When I first contemplated writing a fiction book a little over 40 years ago, I started one about the lives of six foster children living together in a home, coming to grips with their past, finding each of their own identities, and finding strength and confidence to create a successful future for themselves. This idea came out of my own experience having foster children in our extended family. My maternal grandparents took in nearly 100 foster children beginning from the time I was about 10 years old until my grandmother passed in her 70’s. A maternal aunt and uncle also took in foster children, serving more than 20 during their decade as foster parents. Getting to know these children, welcoming them into our extended family, and seeing their struggles and successes was a major part of forming the way I viewed the world and who I am as a person. I always wanted to tell their story.

cat with children's book A Trip to the MoonHowever, 40 years ago I wasn’t a seasoned writer. I did publish one children’s chapter book, A Trip to the Moon, through a university press in 1979. It is no longer in print. Other than that, my published fiction then consisted of a few science fiction short stories, and a few short essays in places like Reader’s Digest.

I struggled with writing the book I had in my head. I really didn’t have the knowledge, craft, or experience to do a good job of capturing the emotions or the lived experience of those foster children that I needed/wanted to create. I was 25-26 years old, I didn’t have children of my own. I also didn’t have a good point-of-view character, and I was writing too much of a kind of biography dressed up as fiction, instead of understanding how a fiction book could explicate a single story of one foster child. But it remained in the back of my mind. Our family still keeps in touch with about 30 of all the foster children that came through those two homes. These were the ones who stayed a long time, who grew up to adulthood while in foster care. They now have families, careers, and sometimes struggles of their own as adults.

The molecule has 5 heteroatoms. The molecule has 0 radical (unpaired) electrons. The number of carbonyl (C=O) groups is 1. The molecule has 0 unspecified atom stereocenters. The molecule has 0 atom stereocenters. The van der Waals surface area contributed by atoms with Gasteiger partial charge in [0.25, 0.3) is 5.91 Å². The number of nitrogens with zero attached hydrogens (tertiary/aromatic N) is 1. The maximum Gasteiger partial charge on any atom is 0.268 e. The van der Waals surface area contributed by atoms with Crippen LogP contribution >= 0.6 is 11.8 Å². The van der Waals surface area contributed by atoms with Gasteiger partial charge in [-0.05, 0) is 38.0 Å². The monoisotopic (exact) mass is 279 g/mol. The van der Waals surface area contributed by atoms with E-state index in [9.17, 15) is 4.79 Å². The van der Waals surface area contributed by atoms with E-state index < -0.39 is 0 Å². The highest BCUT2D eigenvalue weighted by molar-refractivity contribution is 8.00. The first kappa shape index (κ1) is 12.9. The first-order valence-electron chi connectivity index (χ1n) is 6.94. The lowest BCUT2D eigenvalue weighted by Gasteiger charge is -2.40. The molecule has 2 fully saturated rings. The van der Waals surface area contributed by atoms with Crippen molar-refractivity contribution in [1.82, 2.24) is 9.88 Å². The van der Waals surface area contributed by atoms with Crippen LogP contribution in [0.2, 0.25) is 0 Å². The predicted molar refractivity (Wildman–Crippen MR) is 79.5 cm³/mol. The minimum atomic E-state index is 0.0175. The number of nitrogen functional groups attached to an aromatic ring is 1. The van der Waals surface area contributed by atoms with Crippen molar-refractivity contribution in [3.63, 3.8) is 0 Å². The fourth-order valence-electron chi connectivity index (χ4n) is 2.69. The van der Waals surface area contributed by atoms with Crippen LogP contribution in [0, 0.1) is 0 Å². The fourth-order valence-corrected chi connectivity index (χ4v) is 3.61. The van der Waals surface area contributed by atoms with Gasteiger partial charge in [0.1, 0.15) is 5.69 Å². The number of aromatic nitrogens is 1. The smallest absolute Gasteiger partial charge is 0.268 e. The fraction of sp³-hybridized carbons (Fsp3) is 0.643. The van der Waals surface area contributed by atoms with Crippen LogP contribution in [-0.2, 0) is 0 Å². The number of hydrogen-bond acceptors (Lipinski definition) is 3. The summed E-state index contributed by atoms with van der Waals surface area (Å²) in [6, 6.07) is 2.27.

Now, 40+ years later, I feel I’ve learned how to write stories and I have the craft to tackle this project. I’ve conceived it as a series where each book follows one foster child’s journey into care. Though I will rely on the experiences of the foster children I knew, the characters will not be biographical. They will be made up children who share some traits with the foster children I knew, but also have their own backstories and problems. The series will always take place in the same foster home. My grandparents were licensed for six children and always had six children with a diversity of cultural backgrounds and learning abilities and talents. They always referred to their foster family as their rainbow family. Some children came in as toddlers and stayed through adulthood. Others were there for a year or two and then returned to their families. My model will be based on their multicultural home, diverse ages and abilities, and the integration with the extended family as well.

Each book will take on a different child’s life. Right now, I don’t know how many books that will be. It may only be three or four. It may be twenty-three. It depends on how the public likes them and how long I feel I still have important stories to tell. I’m excited for this change. It is a passion project that I finally feel prepared to take on. There aren’t a lot of books talking about foster care in stories, and I hope I can fit into the niche. I want to shine a light on both the difficulties and the triumphs. I hope you will be happy for me as well.